Klarna is a financial platform that facilitates payments on behalf of other companies. It partners up with other businesses (mostly in the e-commerce space) to offer their customers the option to pay products after receiving them (via invoices).
Klarna makes money by charging merchants a fixed transaction as well as a variable fee. The amount of fees charged is dependent on the merchant’s country of operations as well as the payment method chosen.
Founded by two Swedish business students in 2005, the company has proven to be a great success. Klarna has raised a total of $2.1 billion and is valued at $10.6 billion, making it Europe’s highest-valued FinTech startup.
How Does Klarna Work?
Klarna is a payment service provider, which allows consumers to try out products before they pay for them. Klarna thereby partners up with retailers to handle the payment process on their behalf.
Consumers have the option to choose from a set of different payment options, ranging from paying directly (and up to 30 days later) to multiple interest-free rates. Payments can be made online (e.g. through PayPal), via bank transfer, or the Klarna mobile app.
With bigger purchases, Klarna also allows you to finance with a maximum run rate of 36 months and multiple payment installments.
Consequently, Klarna does not charge the consumer but the retail stores it works with. There are no interest, fees, or late charges. Payment approval for consumers depends on a soft credit check (without affecting your credit score), your credit history, age, salary, and other factors.
So why would an online store give away shares of their revenue to have payments processed? Because, as the company states, having Klarna as your payment solutions leads to a 44% increase in orders (i.e. conversion rate) and a 68% increase in order volume.
Another big advantage for the merchant is the fact that whether or not the customer ends up paying, Klarna already transfers the money for the transaction.
Lastly, Klarna also offers its merchants a set of tools to increase sales. These include:
- Business insights: a dashboard tool to analyze metrics such as the number of orders, weekly sales, or conversion rates
- On-site messaging: a chatting tool which allows merchants to answer their customer’s most pressing questions
The company facilitates payments for brands like Etsy, ASOS, H&M, Calvin Klein, along with 200,000 other merchants.
A Short History Of Klarna
Where do revolutionary startups normally originate? For most of them, the answer is probably not Burger King. Then again: Klarna’s founders are far from the ordinary either.
Sebastian Siemiatkowski, Klarna’s acting CEO, and Niklas Adalberth met in their teenage years when the pair was flipping burgers and serving hungry guests at Burger King. Even back then, the pair always used to discuss startup ideas.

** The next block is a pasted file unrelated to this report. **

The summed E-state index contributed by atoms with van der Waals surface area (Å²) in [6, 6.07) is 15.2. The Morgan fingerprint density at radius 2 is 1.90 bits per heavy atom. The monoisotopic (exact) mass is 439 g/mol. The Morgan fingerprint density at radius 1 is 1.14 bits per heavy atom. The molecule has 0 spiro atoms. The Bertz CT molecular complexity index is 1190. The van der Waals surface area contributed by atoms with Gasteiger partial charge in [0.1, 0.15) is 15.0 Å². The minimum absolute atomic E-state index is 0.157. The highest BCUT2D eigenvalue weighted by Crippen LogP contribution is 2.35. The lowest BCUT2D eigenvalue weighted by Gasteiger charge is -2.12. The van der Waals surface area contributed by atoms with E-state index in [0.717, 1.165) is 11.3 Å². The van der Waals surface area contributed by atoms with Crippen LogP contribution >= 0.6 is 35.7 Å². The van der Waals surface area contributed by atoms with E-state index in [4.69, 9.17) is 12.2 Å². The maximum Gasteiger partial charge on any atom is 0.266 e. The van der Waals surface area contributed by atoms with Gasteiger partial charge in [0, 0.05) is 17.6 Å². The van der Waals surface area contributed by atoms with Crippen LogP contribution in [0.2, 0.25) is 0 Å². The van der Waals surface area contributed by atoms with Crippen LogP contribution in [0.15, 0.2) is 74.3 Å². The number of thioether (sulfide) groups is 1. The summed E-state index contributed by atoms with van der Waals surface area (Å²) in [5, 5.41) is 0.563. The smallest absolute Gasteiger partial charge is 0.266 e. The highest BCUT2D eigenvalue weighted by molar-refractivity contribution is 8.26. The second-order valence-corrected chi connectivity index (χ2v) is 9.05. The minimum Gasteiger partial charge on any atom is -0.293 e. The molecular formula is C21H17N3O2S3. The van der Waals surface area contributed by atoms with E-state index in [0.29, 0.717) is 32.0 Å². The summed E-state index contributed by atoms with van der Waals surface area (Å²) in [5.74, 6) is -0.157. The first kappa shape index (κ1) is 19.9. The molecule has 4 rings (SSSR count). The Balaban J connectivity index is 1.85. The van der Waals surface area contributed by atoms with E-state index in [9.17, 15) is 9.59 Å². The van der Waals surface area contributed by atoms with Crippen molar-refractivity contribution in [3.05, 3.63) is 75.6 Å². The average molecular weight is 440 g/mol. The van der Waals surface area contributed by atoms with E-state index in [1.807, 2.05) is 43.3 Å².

Their thirst for entrepreneurship led them to study Economics at Sweden’s prestigious Stockholm School of Economics. As fortune had it, that is where they’d later meet Victor Jacobsson, their third co-founder.
Before embarking on their master’s degrees, Sebastian and Niklas decided to take a trip around the world – without taking a plane. That would mean long stints on ships and buses. The trip’s purpose was to not only widen their horizon but eventually discover a business idea to start.
Ironically enough, that is not how the idea for Klarna came to be. After missing their boat in Australia, the pair had to decide whether they wanted to fly back home or postpone their trip – and eventually ended up choosing the latter.
When they got back to Sweden, it was too late for Sebastian to enroll in his master’s degree, which due to the ripple effects of the dotcom crisis (and thus lack of opportunities), saw him doing telesales.
He ended up working at a debt collection agency whose primary purpose was to collect outstanding payments on behalf of e-commerce stores. Back in the early days of the internet, users frequently did not pay their invoices, leaving online stores with loss of credit.
The store owners told Sebastian that if his employer could bear the risk, they will let them handle the transactions. Sebastian, the entrepreneur he is, took that idea to his superior, but he was simply not interested.
He eventually was able to pursue his master’s at the Stockholm School of Economics, together with Niklas and Victor Jacobsson. After telling the guys about his previous experience at work (and the subsequent rejection), they curtly decided to pursue the idea.
A few weeks later, the team presented the first concept of Klarna at an innovator’s pitch – and received overwhelmingly bad feedback, stating that the idea is never going to work out.
Luckily enough, at a networking event, they came across Jane Walerud, one of Sweden’s most successful angel investors. Three weeks later, she handed the guys 60,000€ in seed funding (for a 10% stake) and 5 software developers in exchange for another 37% of the company.
Six months later, and with only half of its 60k funding used, the company was already being profitable. Klarna continued to grow steadily over the next few years. In 2010, Klarna became the first-ever European tech startup that Sequoia put money into (leading its $155 million round).